That constrains us. And our relationships as well. For evading anything that might feel like emotional jeopardy is to resign ourselves to a life that can provide us with far more security than joy.
Earlier I wrote a post called “Better Sorry Than Safe?” because I wanted to emphasize that if we’re to lead a full and satisfying life, we had best not shy away from challenges and difficult situations. It takes courage to overcome inhibitions, break through barriers, and take chances. But finally, do you really want to live a life where all your behaviors are governed by the dictum “play it safe”?
Another important point to be made here is that it’s just not wise to make any more assumptions about a person than any individual circumstance might warrant. When we do, what typically happens is that we’re projecting our own anxieties, hesitancies, wants and needs onto someone who hardly qualifies as our clone. And the more we refrain from checking out—or testing—our assumptions, the more we restrict ourselves and the relationship. The other person may have personal, or professional, boundaries that differ from ours, but we won’t know for sure until we’re willing to expand our comfort zone and explore with them what those boundaries might be.
There are many areas that may be precarious to venture into. But unless you inquire, you can’t know what they are. In addition to the always sensitive subject of sex, they could relate, say, to monetary matters, politics, or religion. Doubtless, it’s only circumspect to approach such topics gingerly—to be tentative and restrained in making a comment or asking a question. And sometimes you’ll need to back off when it becomes evident that your relationship could be compromised if you allow yourself to pontificate on such delicate topics.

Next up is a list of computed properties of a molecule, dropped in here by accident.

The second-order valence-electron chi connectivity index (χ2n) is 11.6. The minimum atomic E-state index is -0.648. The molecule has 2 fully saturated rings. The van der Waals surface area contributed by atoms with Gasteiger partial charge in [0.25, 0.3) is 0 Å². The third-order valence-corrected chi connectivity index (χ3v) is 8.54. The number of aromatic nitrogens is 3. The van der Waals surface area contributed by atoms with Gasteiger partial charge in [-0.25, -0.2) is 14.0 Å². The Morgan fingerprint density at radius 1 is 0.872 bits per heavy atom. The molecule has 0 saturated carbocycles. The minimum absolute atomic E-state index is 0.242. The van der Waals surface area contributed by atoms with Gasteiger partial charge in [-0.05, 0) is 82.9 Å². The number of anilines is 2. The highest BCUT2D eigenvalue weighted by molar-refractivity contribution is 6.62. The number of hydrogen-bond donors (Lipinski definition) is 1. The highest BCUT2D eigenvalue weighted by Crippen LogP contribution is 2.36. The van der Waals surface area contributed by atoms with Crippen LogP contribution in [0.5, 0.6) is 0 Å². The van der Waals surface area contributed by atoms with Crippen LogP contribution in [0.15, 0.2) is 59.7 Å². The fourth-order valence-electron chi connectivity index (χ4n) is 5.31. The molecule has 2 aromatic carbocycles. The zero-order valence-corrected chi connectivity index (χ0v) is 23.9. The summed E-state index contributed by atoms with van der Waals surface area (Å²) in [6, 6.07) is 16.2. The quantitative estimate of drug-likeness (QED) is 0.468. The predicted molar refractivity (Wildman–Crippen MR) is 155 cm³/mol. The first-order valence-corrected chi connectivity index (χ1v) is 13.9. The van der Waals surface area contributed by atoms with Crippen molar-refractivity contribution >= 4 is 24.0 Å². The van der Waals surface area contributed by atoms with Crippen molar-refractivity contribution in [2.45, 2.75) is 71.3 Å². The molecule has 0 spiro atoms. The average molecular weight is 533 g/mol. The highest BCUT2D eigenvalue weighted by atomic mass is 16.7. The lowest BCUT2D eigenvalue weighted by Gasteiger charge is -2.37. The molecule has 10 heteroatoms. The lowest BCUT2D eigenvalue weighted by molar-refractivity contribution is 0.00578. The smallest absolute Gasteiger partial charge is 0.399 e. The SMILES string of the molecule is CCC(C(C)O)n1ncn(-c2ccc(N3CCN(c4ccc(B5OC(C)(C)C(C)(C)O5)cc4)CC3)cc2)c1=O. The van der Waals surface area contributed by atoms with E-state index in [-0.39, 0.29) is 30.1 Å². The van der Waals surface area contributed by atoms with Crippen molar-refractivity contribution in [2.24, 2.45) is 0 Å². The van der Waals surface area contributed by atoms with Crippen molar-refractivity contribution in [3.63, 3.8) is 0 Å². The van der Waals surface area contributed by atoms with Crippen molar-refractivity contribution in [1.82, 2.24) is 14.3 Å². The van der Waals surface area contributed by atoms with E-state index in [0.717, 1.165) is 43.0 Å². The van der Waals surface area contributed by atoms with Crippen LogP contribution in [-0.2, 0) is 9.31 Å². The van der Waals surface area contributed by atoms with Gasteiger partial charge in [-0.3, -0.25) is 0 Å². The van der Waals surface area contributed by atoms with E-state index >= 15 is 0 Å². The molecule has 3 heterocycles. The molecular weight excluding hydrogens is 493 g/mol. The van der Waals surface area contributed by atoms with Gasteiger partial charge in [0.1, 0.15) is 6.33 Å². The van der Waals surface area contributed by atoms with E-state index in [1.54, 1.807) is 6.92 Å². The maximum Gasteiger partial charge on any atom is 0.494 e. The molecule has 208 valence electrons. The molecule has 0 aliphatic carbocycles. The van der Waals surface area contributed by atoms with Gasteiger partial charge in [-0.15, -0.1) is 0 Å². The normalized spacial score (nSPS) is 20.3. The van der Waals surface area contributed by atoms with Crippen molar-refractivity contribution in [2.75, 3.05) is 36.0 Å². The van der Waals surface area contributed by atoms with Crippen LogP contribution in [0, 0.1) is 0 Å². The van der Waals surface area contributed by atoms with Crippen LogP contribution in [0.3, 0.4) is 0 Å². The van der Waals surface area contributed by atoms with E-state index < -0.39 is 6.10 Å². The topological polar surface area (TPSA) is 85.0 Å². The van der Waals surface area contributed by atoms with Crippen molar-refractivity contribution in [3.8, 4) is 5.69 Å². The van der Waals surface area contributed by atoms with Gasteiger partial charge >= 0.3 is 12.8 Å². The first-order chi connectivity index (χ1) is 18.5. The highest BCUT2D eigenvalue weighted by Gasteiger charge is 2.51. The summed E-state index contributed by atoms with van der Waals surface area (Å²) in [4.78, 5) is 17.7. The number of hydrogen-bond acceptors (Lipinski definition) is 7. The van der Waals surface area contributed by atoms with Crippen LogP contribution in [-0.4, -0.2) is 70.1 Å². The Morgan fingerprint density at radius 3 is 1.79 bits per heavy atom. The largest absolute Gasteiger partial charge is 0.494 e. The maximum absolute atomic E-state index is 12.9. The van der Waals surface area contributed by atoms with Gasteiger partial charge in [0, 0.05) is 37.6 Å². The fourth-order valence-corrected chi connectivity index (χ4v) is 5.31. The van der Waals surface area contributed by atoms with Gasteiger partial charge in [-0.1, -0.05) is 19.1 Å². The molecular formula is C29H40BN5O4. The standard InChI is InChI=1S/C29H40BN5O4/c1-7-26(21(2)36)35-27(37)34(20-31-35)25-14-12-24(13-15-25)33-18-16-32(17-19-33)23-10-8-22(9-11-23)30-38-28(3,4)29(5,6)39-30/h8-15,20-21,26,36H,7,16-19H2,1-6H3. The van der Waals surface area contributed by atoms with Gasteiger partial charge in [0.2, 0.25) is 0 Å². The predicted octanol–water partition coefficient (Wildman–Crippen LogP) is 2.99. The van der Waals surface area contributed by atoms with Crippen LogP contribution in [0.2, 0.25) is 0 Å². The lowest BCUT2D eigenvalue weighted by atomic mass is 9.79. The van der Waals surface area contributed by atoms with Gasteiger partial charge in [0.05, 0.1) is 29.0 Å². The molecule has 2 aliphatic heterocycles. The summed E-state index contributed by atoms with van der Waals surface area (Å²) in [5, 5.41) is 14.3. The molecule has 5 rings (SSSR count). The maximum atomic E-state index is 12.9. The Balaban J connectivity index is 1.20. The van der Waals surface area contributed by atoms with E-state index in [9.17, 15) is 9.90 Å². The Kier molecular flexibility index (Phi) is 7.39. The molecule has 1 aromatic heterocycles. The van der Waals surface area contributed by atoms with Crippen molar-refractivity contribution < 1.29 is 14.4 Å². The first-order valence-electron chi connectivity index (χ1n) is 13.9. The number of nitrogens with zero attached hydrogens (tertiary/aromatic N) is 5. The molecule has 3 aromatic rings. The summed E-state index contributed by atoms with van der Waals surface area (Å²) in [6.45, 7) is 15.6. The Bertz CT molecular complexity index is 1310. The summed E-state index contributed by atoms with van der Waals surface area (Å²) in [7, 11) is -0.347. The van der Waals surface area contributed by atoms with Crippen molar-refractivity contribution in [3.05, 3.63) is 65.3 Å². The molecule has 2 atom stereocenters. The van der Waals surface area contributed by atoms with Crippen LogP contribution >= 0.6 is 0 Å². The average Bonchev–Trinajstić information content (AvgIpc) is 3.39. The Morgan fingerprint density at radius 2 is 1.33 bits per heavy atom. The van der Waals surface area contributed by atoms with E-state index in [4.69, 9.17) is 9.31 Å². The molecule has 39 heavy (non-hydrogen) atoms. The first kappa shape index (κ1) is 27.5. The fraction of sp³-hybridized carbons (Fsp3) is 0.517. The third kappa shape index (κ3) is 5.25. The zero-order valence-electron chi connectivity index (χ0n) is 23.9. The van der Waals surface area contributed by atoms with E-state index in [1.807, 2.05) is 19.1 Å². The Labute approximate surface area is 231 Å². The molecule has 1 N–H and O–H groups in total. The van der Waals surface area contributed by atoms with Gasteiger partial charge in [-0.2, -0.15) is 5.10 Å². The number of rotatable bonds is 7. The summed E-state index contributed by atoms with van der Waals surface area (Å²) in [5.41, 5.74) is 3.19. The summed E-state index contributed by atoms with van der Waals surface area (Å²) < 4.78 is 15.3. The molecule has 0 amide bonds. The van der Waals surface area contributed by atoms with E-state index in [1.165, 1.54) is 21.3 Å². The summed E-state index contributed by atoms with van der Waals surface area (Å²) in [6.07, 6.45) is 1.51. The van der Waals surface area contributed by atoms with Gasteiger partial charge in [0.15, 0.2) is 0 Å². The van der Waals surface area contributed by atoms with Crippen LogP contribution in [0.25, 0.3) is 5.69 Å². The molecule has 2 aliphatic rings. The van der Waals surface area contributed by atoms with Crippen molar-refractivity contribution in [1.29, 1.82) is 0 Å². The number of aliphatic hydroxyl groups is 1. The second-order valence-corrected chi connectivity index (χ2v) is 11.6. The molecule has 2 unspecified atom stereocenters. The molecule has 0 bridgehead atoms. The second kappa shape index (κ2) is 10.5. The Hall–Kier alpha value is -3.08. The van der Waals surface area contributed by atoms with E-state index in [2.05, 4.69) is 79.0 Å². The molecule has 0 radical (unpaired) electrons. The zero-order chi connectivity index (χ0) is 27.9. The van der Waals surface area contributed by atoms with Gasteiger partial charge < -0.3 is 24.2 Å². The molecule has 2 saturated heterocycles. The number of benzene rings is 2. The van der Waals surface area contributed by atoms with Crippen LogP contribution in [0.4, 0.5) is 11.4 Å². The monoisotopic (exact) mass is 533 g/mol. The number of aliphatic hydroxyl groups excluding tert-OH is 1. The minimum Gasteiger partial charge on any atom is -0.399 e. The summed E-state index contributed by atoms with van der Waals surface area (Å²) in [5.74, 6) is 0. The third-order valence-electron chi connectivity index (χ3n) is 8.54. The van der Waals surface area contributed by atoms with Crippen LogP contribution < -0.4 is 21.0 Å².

However, if you determine that a subject is safe to discuss, then exchanging your viewpoint with the other person can both deepen and expand the relationship. And even if you’re not really on the same page, unless your perspective (or the other’s) is extreme, it may yet be safe—and stimulating—to discuss your varying views. For if you don’t even broach tricky subjects, that’s yet another way you may needlessly be limiting the potential gratification that the relationship might offer you.
In conclusion, every relationship has its own standards, guidelines, and rules. And they’re most often implicit rather than vocalized. The only way you can be certain about a relationship’s limits is to probe them—to test the waters, as it were. And at times these non-articulated rules can only be identified by breaking them. Usually that’s okay, for you’ll generally have the opportunity—on the fly, as it were—to recalibrate your behavior. Consider, too, that these limits may not be constant. They could have more to do with the other’s mood, immediate circumstances, or even time of day.
So remember the anecdote about toe-sucking. And don’t forget that you’ll lose opportunities whenever you refrain from tentatively putting your foot in the water to check whether its temperature might be suitable to—well—jump in.
NOTE: Other posts that I’ve written that closely complement this one include “How Vulnerable Should You Let Yourself Be?”, “The Power to Be Vulnerable” (Parts 1, 2, & 3), and “Better Sorry Than Safe?”.
© 2018 Leon F. Seltzer, Ph.D. All Rights Reserved.